The latest of these changes happened last night when it was announced that the contracts of Brett Dolan and Dave Raymond would not be renewed. Yes, the long-suffering duo who have propped up Milo Hamilton for the last several seasons won't get a chance to see what life without Milo might be like.
I'll be honest. I didn't like Brett and Dave at first, mostly because they had no history with the team. But after seven years with the team, they had built that history and they had built a following. And Dave, in particular, was incredibly generous in his interactions with Astros fans which made the broadcasts even more fun for many of us who follow him on twitter.
But at this point, I was still trying to keep the move in perspective. I know that not everyone liked their style. Perhaps the Astros front office is bringing back Larry Dierker or Alan Ashby, announcers who truly were popular with almost everyone. And then I saw this on twitter:
We wish Dave and Brett well. We look forward to finding someone to fill Milo's big shoes (or it is his voice). We want to hear your ideas.
Seriously?!? You don't already have someone in place? So we could end up right back where we started seven years ago with an inexperienced tandem with no knowledge of the team? And you want our ideas about replacing them, but you didn't ask for our input about whether or not they needed to be replaced in the first place? This boggles the mind. At least it boggles my feeble little noggin. Again, it just seems so completely tone deaf.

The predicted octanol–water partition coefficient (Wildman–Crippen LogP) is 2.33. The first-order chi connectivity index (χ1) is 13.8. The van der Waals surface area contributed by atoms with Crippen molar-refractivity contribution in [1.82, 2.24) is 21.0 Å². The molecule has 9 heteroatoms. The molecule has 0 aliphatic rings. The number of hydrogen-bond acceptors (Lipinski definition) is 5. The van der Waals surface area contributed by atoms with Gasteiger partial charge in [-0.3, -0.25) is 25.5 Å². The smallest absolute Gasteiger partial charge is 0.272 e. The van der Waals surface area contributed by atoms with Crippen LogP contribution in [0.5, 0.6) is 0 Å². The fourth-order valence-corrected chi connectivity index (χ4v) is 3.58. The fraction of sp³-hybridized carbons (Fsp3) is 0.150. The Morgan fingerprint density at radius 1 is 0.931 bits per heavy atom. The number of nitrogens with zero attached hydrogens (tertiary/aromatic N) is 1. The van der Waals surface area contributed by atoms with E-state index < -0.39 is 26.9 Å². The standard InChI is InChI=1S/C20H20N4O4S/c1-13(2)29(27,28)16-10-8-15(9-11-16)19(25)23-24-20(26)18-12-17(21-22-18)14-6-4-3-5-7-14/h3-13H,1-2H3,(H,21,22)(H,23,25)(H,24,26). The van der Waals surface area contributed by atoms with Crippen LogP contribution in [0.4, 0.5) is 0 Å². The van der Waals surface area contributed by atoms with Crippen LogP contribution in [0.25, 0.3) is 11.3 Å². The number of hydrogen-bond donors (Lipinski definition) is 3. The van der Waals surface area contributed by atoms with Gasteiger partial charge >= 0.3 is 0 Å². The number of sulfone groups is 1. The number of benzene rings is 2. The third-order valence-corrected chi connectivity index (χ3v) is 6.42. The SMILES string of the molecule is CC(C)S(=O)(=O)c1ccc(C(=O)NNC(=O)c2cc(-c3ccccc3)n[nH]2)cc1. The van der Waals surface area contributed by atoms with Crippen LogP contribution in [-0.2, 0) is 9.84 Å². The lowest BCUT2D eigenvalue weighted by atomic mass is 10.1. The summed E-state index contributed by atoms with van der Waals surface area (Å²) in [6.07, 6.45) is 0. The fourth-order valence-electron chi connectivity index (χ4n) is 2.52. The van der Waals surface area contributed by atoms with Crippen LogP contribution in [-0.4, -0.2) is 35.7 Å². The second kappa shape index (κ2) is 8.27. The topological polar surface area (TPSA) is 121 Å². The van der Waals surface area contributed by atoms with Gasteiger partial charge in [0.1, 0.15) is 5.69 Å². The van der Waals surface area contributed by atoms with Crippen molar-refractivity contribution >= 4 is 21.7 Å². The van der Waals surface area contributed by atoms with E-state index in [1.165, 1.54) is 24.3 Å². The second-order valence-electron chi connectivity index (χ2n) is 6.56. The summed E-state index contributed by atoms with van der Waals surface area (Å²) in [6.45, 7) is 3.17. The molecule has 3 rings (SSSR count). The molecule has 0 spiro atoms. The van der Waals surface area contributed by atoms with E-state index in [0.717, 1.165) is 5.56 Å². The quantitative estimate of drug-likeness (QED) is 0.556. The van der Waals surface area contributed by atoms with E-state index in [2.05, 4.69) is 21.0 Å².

Ultimately, the Astros may hire new broadcasters who will be beloved by all for the next 20 years. Ultimately, the Astros will start winning again. I am hopeful that the new uniforms will hearken back to incorporate the Astros history. I hope for the same when it comes to changes to the mascot and the ballpark. I hope that Bo Porter is a good manager. I hope that Porter puts together a good staff. I hope that we don't lose 100+ games again next season. I hope that the Astros keep Jim Deshaies and Bill Brown together. I hope that Astros social media becomes fun and interactive (and accurate) again. I hope that all these changes we're seeing right now will fade into the past and ultimately the good will outweigh the bad. But right now, all I'm seeing is an all out concerted effort on the part of the front office to alienate and drive away Mr. or Ms. Average Fan. Change just for the sake of change? Not good.
Owning a baseball team isn't like owning just any other business. I'm not going to get terribly worked up if Sears quits selling Kenmore washers and dryers or if Kentucky Fried Chicken changes its brand to KFC. Baseball is a business that resonates with people. A business with a history that becomes intertwined with family histories. Entire relationships are built around and defined by baseball. I don't know what my father and I would have talked about in his final years had it not been for baseball. And I know that I am not alone in saying that.
Jim Crane may think that he can run the Astros as a nameless, faceless, soulless business. But, if he does, there is one thing that he doesn't understand. He doesn't actually own the Astros. The people of Houston do. We're just letting him rent the team for a while. The sooner he realizes that, the better. And, by the way, get that damn sign off my property.